Nearly 100 elementary and middle school parents attended Thursday night's school board meeting in protest of new attendance boundaries in the Grossmont Union High School District, and about 20 urged the board to rescind its November decision on the new lines.
The boundaries, which take effect in the 2012-13 school year, would force many incoming students to attend a high school outside their community—and, in some cases, miles past the one they’d grown up expecting to attend.
Board member Priscilla Schreiber also voiced disappointment with how the boundary change was handled and reminded the audience that she had voted against the proposal.
She said it was clear by the lack of attendance at previous meetings that the communities affected were not notified or represented by the boundary committee, despite what she had previously been told.
She said the staff-driven committee had “ramrodded through the process.”
“It’s amazing to me that we had a staff-stacked committee ... Staff should be support to a boundary committee that is representative of parents—two from each feeders districts,” she said. “That did not happen, so they had no say in the process.”
Referring to the Helix Community Garden item that was postponed moments before until assurance could be given about the district’s legal indemnity, she added: “We’re being due diligent over a garden? But yet this is impacting thousands of families, and there’s no due diligence.”
Schools Superintendent Ralf Swenson disagreed with Schreiber, saying after the meeting that he felt a “sincere and transparent effort” was made “through a variety of different networks” to inform people of the nearly yearlong process.
Parents present got little sympathy from Eric Wilson, a boundary committee member and teacher at Monte Vista High School in Spring Valley, who hailed the school’s academic attributes and told those in the audience to give the campus a chance.
“We can deliver what you need. That’s a fact,” said Wilson, one of four Monte Vista advocates to speak, including the school’s principal. “So please do not condemn Monte Vista to being guilty before being proven innocent.”
As for rescinding their decision, Swenson says plans to put the new boundaries into place are already in motion.
“I appreciate the sentiments that were expressed tonight, and I just always want to caution people anytime you’re thinking about an issue like boundaries, those lines have to be drawn somewhere,” he said. “Inevitably, someone will be happy and someone will be unhappy.”
But when asked if that meant fliers had been sent to feeder schools, he wouldn’t say directly.
“I remember meetings with the superintendents of all of East County … and asking that they share that information around the rest of the county,” Swenson said. “We didn’t give them any mailers to mail out. We just asked them to communicate with the people in their district.”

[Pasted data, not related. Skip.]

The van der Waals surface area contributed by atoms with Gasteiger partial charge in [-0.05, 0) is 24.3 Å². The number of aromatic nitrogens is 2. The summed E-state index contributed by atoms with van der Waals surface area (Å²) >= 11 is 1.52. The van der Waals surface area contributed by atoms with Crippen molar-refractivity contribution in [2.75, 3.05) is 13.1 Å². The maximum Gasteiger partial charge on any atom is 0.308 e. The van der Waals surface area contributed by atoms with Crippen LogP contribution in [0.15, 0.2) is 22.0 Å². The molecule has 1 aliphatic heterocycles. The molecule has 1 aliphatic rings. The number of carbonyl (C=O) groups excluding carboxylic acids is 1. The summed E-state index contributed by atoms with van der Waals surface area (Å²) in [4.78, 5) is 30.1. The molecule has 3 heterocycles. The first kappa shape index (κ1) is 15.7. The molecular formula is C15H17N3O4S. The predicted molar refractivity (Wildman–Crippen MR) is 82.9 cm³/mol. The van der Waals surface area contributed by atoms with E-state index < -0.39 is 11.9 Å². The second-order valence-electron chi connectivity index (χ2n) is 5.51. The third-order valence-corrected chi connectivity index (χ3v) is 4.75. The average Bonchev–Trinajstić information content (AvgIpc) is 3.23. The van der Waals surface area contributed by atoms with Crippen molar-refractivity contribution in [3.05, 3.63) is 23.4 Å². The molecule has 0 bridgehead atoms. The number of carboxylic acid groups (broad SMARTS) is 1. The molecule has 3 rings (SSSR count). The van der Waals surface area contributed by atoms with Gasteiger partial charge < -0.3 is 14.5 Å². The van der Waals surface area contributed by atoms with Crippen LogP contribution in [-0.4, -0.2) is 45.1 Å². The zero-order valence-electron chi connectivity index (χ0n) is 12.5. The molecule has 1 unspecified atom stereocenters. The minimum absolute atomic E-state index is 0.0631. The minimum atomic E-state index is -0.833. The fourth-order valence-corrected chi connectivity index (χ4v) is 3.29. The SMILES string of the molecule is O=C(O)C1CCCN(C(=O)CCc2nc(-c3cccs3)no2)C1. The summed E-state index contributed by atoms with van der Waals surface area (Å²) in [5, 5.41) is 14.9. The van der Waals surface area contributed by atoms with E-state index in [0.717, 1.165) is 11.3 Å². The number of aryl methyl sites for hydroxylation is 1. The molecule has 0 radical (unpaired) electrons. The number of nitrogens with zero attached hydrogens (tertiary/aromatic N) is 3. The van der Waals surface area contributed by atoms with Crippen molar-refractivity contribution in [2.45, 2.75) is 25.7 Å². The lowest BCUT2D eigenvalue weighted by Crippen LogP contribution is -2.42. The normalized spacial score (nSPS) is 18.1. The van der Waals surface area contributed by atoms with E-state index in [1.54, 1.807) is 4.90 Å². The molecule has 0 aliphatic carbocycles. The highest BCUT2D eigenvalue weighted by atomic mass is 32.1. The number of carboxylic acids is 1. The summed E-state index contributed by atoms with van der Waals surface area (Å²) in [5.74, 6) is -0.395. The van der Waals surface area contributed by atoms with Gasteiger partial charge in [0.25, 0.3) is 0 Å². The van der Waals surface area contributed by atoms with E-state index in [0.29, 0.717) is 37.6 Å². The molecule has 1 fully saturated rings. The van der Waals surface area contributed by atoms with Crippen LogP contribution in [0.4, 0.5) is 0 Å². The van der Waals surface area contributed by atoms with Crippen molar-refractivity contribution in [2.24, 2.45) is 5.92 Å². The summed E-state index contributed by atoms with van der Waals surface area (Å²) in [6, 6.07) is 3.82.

Jennifer Newmann of La Mesa referred to schools in general as the “seams of the community,” getting applause when she said “a 10-year educational plan can’t be easily changed in six months.”
She said she heard about the school boundary change—known as Model 9—over winter break, when it was too late to do anything.
Frustration over the lack of notification was a common theme among the roughly 20 parents who spoke—a fraction compared to those who signed up. Due to board policy, much of the public comment was pushed to the end of what turned into a three-hour meeting.
Two women said they called their schools’ principals and were told that the officials knew nothing of the redistricting. They asked the board why more effort wasn’t put into informing the feeder communities.
“It’s puzzling to me that I receive phone messages from both of my children’s elementary school and middle school principals on a regular, weekly basis, and I had never heard any mention that the critical issue of high school boundaries were being discussed, ” Newmann said.
She added that the contributions she’s made to her children’s schools didn’t “even rate the cost of a postage stamp” needed for an informational mailer.
The mothers didn’t get an answer from the board, though Wilson responded by saying the boundary committee wasn’t required to notify them.
“What the elementary schools’ districts do is completely irrelevant to what we do here,” he said. “We are not San Diego Unified. We are a high school district. You can’t expect La Mesa-Spring Valley to know what we’re doing here because we don’t include them in a lot of our discussions. And it’s not required that we do.”
Kathleen Hedberg equated the boundary change process to a “backroom board deal,” saying she would have appreciated being a part of the discussion to see if any alternatives were available.
Hedberg’s children used to attend Fuerte Elementary School in El Cajon before she put them into private school due to other district issues, she said.
“But I don’t know if I can afford private high school,” she said outside the meeting in El Cajon.
She said Hillsdale Middle School was in their area and used to filter students into Valhalla High School, but is now scheduled to feed into Monte Vista.
“I don’t hate [Monte Vista],” she said. “I just think this is a process we should’ve been involved in. For them to say one day you’re in this school boundary and the next day you’re in that school boundary … it changes everything.”